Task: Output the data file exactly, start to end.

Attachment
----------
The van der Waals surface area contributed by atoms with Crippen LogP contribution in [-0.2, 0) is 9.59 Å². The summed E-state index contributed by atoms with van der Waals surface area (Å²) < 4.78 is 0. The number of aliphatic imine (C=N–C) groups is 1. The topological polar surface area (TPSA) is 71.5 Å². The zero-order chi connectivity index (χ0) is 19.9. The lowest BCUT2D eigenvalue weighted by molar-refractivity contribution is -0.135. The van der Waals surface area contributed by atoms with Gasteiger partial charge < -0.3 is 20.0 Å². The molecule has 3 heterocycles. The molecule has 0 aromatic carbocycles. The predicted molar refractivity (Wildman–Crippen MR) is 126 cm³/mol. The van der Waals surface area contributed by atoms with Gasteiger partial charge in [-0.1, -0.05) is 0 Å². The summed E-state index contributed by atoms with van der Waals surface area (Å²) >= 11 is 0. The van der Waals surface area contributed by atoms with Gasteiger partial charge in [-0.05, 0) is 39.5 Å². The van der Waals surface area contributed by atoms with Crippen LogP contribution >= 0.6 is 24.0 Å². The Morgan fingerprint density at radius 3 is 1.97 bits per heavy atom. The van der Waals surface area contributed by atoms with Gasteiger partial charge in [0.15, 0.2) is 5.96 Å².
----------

The van der Waals surface area contributed by atoms with Crippen LogP contribution in [-0.2, 0) is 9.59 Å². The summed E-state index contributed by atoms with van der Waals surface area (Å²) < 4.78 is 0. The number of aliphatic imine (C=N–C) groups is 1. The topological polar surface area (TPSA) is 71.5 Å². The zero-order chi connectivity index (χ0) is 19.9. The lowest BCUT2D eigenvalue weighted by molar-refractivity contribution is -0.135. The van der Waals surface area contributed by atoms with Gasteiger partial charge < -0.3 is 20.0 Å². The molecule has 3 heterocycles. The molecule has 0 aromatic carbocycles. The predicted molar refractivity (Wildman–Crippen MR) is 126 cm³/mol. The van der Waals surface area contributed by atoms with Gasteiger partial charge in [-0.1, -0.05) is 0 Å². The summed E-state index contributed by atoms with van der Waals surface area (Å²) >= 11 is 0. The van der Waals surface area contributed by atoms with Gasteiger partial charge in [-0.05, 0) is 39.5 Å². The van der Waals surface area contributed by atoms with Crippen LogP contribution >= 0.6 is 24.0 Å². The Morgan fingerprint density at radius 3 is 1.97 bits per heavy atom. The van der Waals surface area contributed by atoms with Gasteiger partial charge in [0.15, 0.2) is 5.96 Å².